One of our key goals as Canadian Baptist Women of Ontario and Quebec is that each of us could grow in genuine experience of God. Wouldn’t we all like to be like Moses whom God talked to “as a friend talks to a friend” (Exodus 33:11)?

Many of us first accepted Christ because we wanted a personal relationship with God but over the years we can drift into trying to please God rather than relate to Him. It doesn’t have to be that way.

Think about how salvation works. We often use Revelation 3:20 to describe it. Jesus says, “Here I am! I stand at the door and knock. If anyone hears my voice and opens the door, I will come in and eat with them, and they with me.”

There are two tasks in that verse: we hear and we open ourselves up to him. Jesus’ promise is that he will respond. He comes in and communes with us.

John 5:24 is similar. Here Jesus says, “Very truly I tell you, whoever hears my word and believes him who sent me has eternal life and will not be judged but has crossed over from death to life.”

We hear and believe, and he creates spiritual life in us. I think this grace-filled pattern of hearing and responding with a faith-based openness is meant to continue throughout life.

Let’s look at John 10, the passage where Jesus says, “I am the good shepherd; I know my sheep and they know me” (verse 14). Notice how many times Jesus links our relationship with him to hearing his voice. John 10: 3b says, “the sheep listen to his voice. He calls his own sheep by name and leads them out.”

If we want to know God’s will for our lives, we need to be able to hear his leading. And his leading is so personal: He calls each one of us by name. No exceptions. Remember Revelation 3:20 says anyone can hear and open the door. We don’t need to measure up somehow in order to receive this. We are saved by grace from first to last.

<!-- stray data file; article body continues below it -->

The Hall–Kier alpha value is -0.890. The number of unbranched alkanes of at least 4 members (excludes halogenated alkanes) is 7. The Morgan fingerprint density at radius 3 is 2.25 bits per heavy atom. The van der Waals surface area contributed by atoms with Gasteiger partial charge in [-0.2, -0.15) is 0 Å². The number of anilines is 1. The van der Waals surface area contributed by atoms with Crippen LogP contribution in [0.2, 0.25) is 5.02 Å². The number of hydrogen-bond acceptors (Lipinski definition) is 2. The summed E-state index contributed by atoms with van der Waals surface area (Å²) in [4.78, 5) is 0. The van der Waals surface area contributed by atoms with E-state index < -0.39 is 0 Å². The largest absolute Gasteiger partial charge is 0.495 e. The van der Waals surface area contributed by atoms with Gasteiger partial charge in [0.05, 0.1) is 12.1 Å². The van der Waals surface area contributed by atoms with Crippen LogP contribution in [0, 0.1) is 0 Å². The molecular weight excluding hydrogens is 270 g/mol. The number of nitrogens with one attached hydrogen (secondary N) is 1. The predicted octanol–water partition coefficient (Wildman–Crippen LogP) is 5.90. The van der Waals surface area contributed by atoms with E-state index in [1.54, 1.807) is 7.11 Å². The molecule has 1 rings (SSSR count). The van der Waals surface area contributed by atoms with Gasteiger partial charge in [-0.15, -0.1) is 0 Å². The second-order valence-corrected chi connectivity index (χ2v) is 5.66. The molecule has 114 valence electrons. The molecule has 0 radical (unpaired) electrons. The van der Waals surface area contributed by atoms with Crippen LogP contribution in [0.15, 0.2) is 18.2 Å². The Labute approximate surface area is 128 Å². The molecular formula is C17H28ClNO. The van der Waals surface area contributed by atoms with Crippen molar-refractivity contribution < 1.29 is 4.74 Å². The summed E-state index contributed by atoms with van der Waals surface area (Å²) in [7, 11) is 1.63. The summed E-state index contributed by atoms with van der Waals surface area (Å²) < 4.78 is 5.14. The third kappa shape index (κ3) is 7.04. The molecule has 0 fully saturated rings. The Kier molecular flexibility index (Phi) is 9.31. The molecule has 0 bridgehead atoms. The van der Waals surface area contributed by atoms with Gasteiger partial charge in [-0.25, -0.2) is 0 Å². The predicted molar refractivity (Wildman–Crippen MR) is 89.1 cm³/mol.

Jesus points out that his sheep distinguish his voice from other voices. He says, “they do not recognize a stranger’s voice” (John 10:5) and, “All who have come before me are thieves and robbers, but the sheep have not listened to them” (verse 8). It’s through day-by-day listening and following that the sheep learn to recognize their shepherd’s voice.

This is his desire for us! Yes, we need to be wise so we are not led astray. However, let’s not refuse to listen for fear of making a mistake. Let’s trust our shepherd to lead us.

In verses 11 —13, Jesus goes on to emphasize that he cares for us so much that he was willing to die. He’s not going to abandon us now. If you worry that perhaps this no longer applies to our generation, look at verse 16. In this verse Jesus talks about needing to bring other sheep—people beyond the ones he reached in his lifetime. We are part of that group! He says, “They too will listen to my voice.”

What an incredible privilege. Jesus, says, “I am the good shepherd; I know my sheep and my sheep know me”(v 14). We aren’t limited to just knowing about God; we can actually know God. Personally. Intimately. Let’s listen for his voice.

Watch for our upcoming No Varnish Video Blog for stories and practical ideas on how to grow in our ability to recognize God’s voice.

Further reading
Dallas Willard, Hearing God, InterVarsity Press, 2012
Ruth Haley Barton, Strengthening the Soul of Your Leadership, InterVarsity Press, 2008
Ole Hallesby, Prayer, Augsburg Press, 1994
Henry Blackaby, Experiencing God, Broadman & Holman, 1998

All Scripture references: Today’s New International Version (TNIV)